In this study, we followed the ROP patients for 3 years after the intravitreal injection of anti-VEGF agents. The results revealed that intravitreal injection of either bevacizumab or ranibizumab had good efficacy in the regression of ROP, up to a period of 3 years of age. Different from other previous studies, which showed that intravitreal injection of ranibizumab is related with higher incidence of ROP recurrence than bevacizumab [13, 14], our study showed that 4 eyes of 3 patients in the IVB group needed photocoagulation therapy for nonresponse, while no patients in the IVR group needed further therapy. In the comparison of refractive outcomes and biometric parameters in the two treatment groups, we found no differences regarding SE or astigmatism between the two groups at the corrected age of 3 years. However, a higher proportion of refractive error was found in patients of the IVB group as compared with patients in the IVR group. In our previous study , patients in the IVB group had a significantly higher incidence of high myopia (14.6% IVB versus 0.0% IVR) at the corrected age of 1 year. In this study, the higher incidence of high myopia was still noted at 3 years of corrected age (16.7% IVB versus 0.0% IVR). In addition, we noted a statically higher incidence of hyperopia in the IVB group and a higher incidence of refractive error greater than 1 D in the IVB group ( and 0.03, resp.). A higher chance of ametropia, including hyperopia, has also been reported in previous reports on ROP children [16, 17]. The possible mechanism may be related to the longer half-life of bevacizumab; this may increase the apoptosis of peripheral retinal structures, which are responsible for the normal emmetropization process . This is because inhibition of VEGF receptors has been found to lead to a loss of Müller cells, astrocytes, and ganglion cells from the inner retina in an animal study . However, the effect in human eyes remains unclear. Previous studies [20–22] have shown that anterior segment abnormalities (including a steeper cornea, shallower anterior chamber, and greater lens thickness, rather than axial length elongation) were the factors contributing to refractive errors in ROP children given laser treatment. In our study, we found that children in both groups had similar cornea curvature, lens thickness, and axial length. However, a shallower anterior chamber depth in the IVB group was found. This may partially explain the higher incidence of high myopia noted in the IVB group. Previous studies have shown that the arrested development of the anterior chamber may contribute to the development of myopia . As compared to ranibizumab, the prolonged suppression of VEGF by bevacizumab may have a greater impact on the development of the anterior chamber; however, the mechanism needs to be further clarified in future studies.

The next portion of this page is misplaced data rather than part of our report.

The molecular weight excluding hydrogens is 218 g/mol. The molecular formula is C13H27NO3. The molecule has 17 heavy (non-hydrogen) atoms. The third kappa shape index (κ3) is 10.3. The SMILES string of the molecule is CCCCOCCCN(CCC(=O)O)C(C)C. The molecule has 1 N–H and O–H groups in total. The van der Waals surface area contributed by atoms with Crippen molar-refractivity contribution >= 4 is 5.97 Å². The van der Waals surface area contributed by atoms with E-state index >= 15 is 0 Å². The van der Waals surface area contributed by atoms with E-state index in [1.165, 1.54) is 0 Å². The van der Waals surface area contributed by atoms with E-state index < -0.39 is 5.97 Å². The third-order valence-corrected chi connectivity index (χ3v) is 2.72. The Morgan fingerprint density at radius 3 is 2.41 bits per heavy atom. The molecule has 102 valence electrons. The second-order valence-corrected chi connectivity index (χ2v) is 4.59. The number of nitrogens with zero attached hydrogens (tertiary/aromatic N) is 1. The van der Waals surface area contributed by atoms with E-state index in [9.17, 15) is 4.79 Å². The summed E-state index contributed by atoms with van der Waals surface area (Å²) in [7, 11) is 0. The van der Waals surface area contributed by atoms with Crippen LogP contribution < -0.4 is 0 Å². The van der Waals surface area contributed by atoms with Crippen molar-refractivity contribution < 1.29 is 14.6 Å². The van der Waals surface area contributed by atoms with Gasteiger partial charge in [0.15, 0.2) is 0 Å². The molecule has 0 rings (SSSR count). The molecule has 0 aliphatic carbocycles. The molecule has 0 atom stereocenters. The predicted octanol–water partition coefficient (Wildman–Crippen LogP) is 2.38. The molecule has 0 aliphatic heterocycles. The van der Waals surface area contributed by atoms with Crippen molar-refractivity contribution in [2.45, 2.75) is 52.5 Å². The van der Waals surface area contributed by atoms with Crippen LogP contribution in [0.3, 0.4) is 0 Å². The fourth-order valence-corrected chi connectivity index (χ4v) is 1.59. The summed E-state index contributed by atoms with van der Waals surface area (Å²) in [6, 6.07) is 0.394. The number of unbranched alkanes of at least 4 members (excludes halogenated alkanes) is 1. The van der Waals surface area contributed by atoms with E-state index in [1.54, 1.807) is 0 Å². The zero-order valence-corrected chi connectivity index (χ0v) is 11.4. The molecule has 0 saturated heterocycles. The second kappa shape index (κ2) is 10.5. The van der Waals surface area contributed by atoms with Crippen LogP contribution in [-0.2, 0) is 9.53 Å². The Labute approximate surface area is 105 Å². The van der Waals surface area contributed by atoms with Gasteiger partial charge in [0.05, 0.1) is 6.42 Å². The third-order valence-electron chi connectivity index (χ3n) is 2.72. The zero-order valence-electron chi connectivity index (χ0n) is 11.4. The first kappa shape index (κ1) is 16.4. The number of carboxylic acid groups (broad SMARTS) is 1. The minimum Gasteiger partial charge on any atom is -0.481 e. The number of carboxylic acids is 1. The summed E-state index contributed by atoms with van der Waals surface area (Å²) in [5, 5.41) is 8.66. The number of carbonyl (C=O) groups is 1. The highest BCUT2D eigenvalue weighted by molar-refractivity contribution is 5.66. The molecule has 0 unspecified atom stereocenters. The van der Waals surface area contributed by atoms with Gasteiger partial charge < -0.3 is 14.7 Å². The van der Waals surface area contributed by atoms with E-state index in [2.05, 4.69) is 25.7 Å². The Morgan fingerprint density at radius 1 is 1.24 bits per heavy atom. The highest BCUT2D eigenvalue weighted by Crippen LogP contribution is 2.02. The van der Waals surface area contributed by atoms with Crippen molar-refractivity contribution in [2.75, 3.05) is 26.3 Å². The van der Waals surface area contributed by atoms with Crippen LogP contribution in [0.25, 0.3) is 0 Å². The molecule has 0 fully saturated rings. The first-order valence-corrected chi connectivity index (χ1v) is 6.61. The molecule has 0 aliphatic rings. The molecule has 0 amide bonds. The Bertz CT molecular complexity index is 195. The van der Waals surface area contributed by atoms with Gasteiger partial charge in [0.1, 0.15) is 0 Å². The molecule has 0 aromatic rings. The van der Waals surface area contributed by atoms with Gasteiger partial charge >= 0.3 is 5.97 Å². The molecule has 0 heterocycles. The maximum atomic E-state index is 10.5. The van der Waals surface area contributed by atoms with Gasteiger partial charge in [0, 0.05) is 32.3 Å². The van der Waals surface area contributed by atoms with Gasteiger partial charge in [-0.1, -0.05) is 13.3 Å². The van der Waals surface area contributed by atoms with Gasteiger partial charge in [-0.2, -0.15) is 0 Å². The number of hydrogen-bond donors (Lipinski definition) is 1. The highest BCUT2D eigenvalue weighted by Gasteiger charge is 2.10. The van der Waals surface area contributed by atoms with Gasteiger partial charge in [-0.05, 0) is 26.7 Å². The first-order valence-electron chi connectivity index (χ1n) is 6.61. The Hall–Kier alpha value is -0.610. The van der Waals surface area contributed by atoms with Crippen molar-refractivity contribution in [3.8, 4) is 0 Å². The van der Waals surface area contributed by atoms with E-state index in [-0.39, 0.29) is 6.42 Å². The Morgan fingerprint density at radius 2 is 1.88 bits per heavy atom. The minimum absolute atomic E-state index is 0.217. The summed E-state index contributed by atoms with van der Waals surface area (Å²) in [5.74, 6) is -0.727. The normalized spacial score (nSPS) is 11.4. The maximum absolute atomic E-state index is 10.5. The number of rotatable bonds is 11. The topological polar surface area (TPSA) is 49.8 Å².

In conclusion, we followed type 1 ROP patients who have received intravitreal injection of bevacizumab or ranibizumab as the main treatment, until a correction of 3 years. The results revealed good efficacy in ROP regression with both medications. The mean refractive error is similar between the two treatments, while patients receiving bevacizumab had shallower anterior chamber and higher incidence of ametropia. The difference in the duration of VEGF suppression may be responsible for the different incidence of ametropia and differences in anterior chamber depth between the two groups. The limitations of this study include the small sample size and the retrospective nature. Future studies with larger sample sizes and a prospective nature are needed to further confirm the results.
This retrospective chart review study was approved by IRB review.
It should be noted that this article does not contain any personal medical information about an identifiable living individual.
Conflicts of Interest
The authors declare that there is no conflict of interest regarding the publication of this article.